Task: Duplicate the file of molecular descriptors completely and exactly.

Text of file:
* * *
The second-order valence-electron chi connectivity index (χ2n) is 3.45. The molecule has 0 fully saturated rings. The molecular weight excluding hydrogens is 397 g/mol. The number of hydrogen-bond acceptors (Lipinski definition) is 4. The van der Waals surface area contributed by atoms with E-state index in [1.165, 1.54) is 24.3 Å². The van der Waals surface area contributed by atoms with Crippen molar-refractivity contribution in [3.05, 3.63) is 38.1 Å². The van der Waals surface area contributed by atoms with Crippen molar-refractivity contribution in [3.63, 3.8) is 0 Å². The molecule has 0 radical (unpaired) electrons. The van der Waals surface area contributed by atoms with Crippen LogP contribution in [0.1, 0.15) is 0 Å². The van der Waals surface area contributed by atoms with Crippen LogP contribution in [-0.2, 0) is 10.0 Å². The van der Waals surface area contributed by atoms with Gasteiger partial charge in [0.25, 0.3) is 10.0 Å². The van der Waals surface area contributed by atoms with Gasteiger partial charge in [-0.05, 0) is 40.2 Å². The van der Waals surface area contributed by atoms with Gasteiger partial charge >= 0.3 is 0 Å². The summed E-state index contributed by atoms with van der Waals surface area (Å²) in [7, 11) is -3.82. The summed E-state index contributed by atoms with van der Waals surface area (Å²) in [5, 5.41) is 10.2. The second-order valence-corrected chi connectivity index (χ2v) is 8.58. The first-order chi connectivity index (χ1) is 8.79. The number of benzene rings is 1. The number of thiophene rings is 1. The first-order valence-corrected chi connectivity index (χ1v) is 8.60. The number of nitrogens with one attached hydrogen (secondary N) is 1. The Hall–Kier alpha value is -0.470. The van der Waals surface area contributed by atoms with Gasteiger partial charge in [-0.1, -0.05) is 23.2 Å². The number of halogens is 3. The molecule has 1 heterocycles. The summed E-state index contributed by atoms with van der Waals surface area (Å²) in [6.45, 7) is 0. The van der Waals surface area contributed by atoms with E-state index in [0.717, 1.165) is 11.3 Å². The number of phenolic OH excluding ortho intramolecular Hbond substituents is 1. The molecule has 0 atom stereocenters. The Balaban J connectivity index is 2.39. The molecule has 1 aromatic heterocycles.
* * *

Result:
The second-order valence-electron chi connectivity index (χ2n) is 3.45. The molecule has 0 fully saturated rings. The molecular weight excluding hydrogens is 397 g/mol. The number of hydrogen-bond acceptors (Lipinski definition) is 4. The van der Waals surface area contributed by atoms with E-state index in [1.165, 1.54) is 24.3 Å². The van der Waals surface area contributed by atoms with Crippen molar-refractivity contribution in [3.05, 3.63) is 38.1 Å². The van der Waals surface area contributed by atoms with Crippen molar-refractivity contribution in [3.63, 3.8) is 0 Å². The molecule has 0 radical (unpaired) electrons. The van der Waals surface area contributed by atoms with Crippen LogP contribution in [0.1, 0.15) is 0 Å². The van der Waals surface area contributed by atoms with Crippen LogP contribution in [-0.2, 0) is 10.0 Å². The van der Waals surface area contributed by atoms with Gasteiger partial charge in [0.25, 0.3) is 10.0 Å². The van der Waals surface area contributed by atoms with Gasteiger partial charge in [-0.05, 0) is 40.2 Å². The van der Waals surface area contributed by atoms with Gasteiger partial charge >= 0.3 is 0 Å². The summed E-state index contributed by atoms with van der Waals surface area (Å²) in [7, 11) is -3.82. The summed E-state index contributed by atoms with van der Waals surface area (Å²) in [5, 5.41) is 10.2. The second-order valence-corrected chi connectivity index (χ2v) is 8.58. The first-order chi connectivity index (χ1) is 8.79. The number of benzene rings is 1. The number of thiophene rings is 1. The first-order valence-corrected chi connectivity index (χ1v) is 8.60. The number of nitrogens with one attached hydrogen (secondary N) is 1. The Hall–Kier alpha value is -0.470. The van der Waals surface area contributed by atoms with Gasteiger partial charge in [-0.1, -0.05) is 23.2 Å². The number of halogens is 3. The molecule has 1 heterocycles. The summed E-state index contributed by atoms with van der Waals surface area (Å²) in [6.45, 7) is 0. The van der Waals surface area contributed by atoms with E-state index in [0.717, 1.165) is 11.3 Å². The number of phenolic OH excluding ortho intramolecular Hbond substituents is 1. The molecule has 0 atom stereocenters. The Balaban J connectivity index is 2.39. The molecule has 1 aromatic heterocycles.